The United States military currently outfits our soldiers with a zeolite-based hemostatic agent (HA) that is applied directly onto a traumatic wound to induce hemostasis and prevent loss of life from exsanguination. The goals of this work were to identify and implement strategies to attenuate a tissue burning side effect associated with the HA, resulting from a large release of heat upon hydration, without adversely affecting the wound healing properties. Five ion exchanged derivatives of the parent HA were prepared and characterized with regard to their material and thermal properties, in vitro hemostatic efficacy, and antibacterial activity.Methods
The five host-guest high-surface-area HAs were prepared by ion exchanging the zeolite linde type 5A with aqueous salt solutions under controlled conditions. The modified HAs were characterized by TGA, DSC, Thermal Imaging, SEM, XRD, XPS, BET, and a Thromboelastograph® (TEG®) was employed to assay the in vitro hemostatic efficacy. Antibacterial activity was assayed by measuring the zone of no growth of Pseudomonas aeruginosa biofilms growing in contact with the ion exchanged HAs.Results
The heat released during application of the HA can be minimized from 680 J/g to 420 J/g by ion exchanging the calcium ions in zeolite linde type 5A with cations of a reduced hydration enthalpy. Zeolite-based HAs that demonstrate in vitro clot induction time of R ≤ 1.8 min, and with surfaces areas ≥ 634 m2/g, correlate with 75% in vivo swine survivability of a universally lethal groin injury. Silver exchanged HA maintained a zone of no growth of P. aeruginosa with a surface area twice the geometrical surface area of an HA pressed pellet for 24 hours in an LB Agar assay.Conclusions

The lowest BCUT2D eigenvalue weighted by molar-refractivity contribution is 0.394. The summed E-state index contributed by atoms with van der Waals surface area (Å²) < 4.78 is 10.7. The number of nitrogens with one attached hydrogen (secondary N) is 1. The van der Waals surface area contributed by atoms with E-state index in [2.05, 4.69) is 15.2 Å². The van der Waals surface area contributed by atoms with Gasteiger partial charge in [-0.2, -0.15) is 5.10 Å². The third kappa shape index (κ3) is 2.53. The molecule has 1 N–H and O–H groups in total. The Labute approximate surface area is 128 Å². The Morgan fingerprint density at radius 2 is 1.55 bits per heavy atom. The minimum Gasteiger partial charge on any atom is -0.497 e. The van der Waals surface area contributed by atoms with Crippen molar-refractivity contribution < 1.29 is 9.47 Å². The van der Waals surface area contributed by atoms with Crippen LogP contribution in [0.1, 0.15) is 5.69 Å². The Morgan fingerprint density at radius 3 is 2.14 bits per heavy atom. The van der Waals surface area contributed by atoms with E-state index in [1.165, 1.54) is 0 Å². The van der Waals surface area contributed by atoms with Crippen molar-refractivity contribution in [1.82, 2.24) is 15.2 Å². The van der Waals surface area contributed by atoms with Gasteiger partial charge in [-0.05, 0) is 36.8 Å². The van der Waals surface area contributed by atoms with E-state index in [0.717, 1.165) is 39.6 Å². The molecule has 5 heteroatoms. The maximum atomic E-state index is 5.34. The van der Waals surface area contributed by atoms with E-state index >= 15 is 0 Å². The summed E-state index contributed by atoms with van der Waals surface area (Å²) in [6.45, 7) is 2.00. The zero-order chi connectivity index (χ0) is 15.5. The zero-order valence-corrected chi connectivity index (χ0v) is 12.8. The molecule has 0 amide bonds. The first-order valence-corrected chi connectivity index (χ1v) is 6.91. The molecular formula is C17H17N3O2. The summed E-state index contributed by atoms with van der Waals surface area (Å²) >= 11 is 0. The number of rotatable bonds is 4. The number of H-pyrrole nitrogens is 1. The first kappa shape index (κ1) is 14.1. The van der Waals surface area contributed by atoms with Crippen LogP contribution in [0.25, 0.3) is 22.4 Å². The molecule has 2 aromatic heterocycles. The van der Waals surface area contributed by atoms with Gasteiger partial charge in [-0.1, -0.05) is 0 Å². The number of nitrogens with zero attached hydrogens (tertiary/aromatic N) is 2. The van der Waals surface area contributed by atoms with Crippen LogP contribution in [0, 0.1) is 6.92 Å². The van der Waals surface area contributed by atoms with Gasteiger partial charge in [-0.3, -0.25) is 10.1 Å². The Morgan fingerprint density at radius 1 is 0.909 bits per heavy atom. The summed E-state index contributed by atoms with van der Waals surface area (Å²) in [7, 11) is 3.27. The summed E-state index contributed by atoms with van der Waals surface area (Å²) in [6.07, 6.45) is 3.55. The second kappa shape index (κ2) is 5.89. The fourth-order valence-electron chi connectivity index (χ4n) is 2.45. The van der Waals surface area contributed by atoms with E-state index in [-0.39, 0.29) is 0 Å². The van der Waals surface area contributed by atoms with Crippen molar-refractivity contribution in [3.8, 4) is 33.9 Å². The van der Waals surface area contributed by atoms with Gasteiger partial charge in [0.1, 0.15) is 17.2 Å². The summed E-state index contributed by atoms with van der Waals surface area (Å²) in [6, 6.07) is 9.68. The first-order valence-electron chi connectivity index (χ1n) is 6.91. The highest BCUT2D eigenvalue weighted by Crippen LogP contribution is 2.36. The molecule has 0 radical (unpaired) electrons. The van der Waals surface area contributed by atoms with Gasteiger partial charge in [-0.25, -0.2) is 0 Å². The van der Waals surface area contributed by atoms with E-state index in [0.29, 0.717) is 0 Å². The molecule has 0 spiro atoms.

Two strategies for reducing the large amount of heat released by a zeolite-based HA during application have been described and quantified: (1) ion exchange and (2) prehydration. Five ion-exchanged derivatives of the original HA have been prepared and assayed for hemostatic efficacy both in vitro, by TEG®, and in vivo, by clinical swine trials. Contact activation coagulation rates, α, were found to increase with the amount of heat released by the HA. In Vitro clot induction time, R, and HA surface area have been identified as predictors of in vivo hemostatic performance. A proposed rationale for selecting hemostatic materials based on these parameters will likely reduce the quantity of experiments involving animals, and the associated labor and capital costs, necessary to test a new HA. A method for incorporating antibacterial activity against gram negative P. aeruginosa into the Ag-exchanged formulation of zeolite LTA-5A has been described and substantiated.